Position Statement: The Basis of Your Marketing
When Al Reis and Jack Trout introduced the idea of positioning in the 1970s, they explained it was about creating a an impression in the mind of your customer. A good position statement isn’t advertising copy, but a clear definition you can use to build your marketing around.
Not sure how to describe what makes you unique? This podcast may answer many of your questions:
To build your position statement, start by answering three questions:
- Who is your customer? If you are still saying everyone or anyone, it will be impossible to write a compelling position statement. Think about the people who are most likely to buy your product or service. A well-written position statement will focus on the needs of that select audience.
- What problem do you solve? One way to approach this part of the statement is to think about what keeps your your customer awake at night. What are their most pressing problems? When you can articulate their problem, it’s easier to frame the solution.
- What makes you uniquely qualified to offer a solution? Too often, companies fall back om phases like “best,” “leading” or “high quality.” Seriously? Which of your competitors won’t claim that? Where is the unique element?
- Who is the customer? The rehabilitation departments of nursing homes and long term care facilities located in Indiana. This position statement gives the sales team a very tight target.
- What problem do you solve? Reduce operating costs. With the emphasis on these administrative benefits of fine avoidance and increased federal funds, it is clear that the marketing will be directed at the facility administrators and not the floor nurses. While the product does make their job easier, they have little or no influence on the purchase decision, so the key benefit is directed at the decision maker.
- What makes you uniquely qualified to offer a solution? Designed by nurses. This conveys the idea that this product is based on real world experience, not theory. That implied subject matter expertise is a true point of difference.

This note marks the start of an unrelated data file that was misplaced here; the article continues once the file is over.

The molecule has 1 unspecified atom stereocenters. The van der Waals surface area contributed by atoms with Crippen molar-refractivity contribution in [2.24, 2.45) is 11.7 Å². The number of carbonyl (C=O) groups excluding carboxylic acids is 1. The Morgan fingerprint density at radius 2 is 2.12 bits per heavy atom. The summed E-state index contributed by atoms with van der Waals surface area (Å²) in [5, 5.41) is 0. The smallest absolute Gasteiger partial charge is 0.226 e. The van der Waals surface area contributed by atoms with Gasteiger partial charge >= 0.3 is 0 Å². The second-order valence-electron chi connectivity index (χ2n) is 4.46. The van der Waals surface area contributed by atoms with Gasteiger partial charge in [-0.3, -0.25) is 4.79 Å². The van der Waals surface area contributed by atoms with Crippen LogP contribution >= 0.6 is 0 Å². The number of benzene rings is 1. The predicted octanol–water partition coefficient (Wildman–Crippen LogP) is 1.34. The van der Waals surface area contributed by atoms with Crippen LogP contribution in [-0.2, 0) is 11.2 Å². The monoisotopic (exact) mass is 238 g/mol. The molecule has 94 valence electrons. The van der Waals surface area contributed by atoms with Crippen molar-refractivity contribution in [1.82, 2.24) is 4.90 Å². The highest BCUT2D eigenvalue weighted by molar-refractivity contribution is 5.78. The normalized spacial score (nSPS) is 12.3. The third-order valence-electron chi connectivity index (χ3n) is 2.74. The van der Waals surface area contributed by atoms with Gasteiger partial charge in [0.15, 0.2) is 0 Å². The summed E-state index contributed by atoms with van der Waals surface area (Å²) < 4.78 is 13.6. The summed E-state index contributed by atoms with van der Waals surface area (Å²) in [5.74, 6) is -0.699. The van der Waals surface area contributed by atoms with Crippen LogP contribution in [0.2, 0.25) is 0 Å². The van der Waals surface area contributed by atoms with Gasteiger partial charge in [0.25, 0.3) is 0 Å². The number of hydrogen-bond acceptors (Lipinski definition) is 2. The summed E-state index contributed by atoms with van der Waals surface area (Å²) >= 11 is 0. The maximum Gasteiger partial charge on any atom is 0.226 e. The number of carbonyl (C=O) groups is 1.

- Who is the customer? IT departments in banking and financial services sector. This was a tough call for this company, because they certainly had the skills to work in a wide range of industries. Narrowing their focus limited the number of opportunities, but it also limited the number of viable competitors who could match their industry-specific expertise.
- What problem do you solve? Balancing manpower resources between day-to-day operations and system upgrades. IT managers continuously face the challenge of deciding between a generalists who can handle any basic issue which comes up or someone with a very specific skill for a short-term project.
- What makes you uniquely qualified to offer a solution? 10 years of software development experience in the banking and financial services industries. In a complex and heavily regulated industry, 10 years of documented experience is their point of difference. Lots of companies have development engineers with 10 years of experience, few have as much experience in this industry.
As you can see narrowing down your position takes a bit work, and sometimes courage to step away from products or markets. In the end, your message will be more compelling if you do. What is your position statement? How do you describe who you are and what you do?
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For more on this topic read: The Basics: Your Marketing Position Statement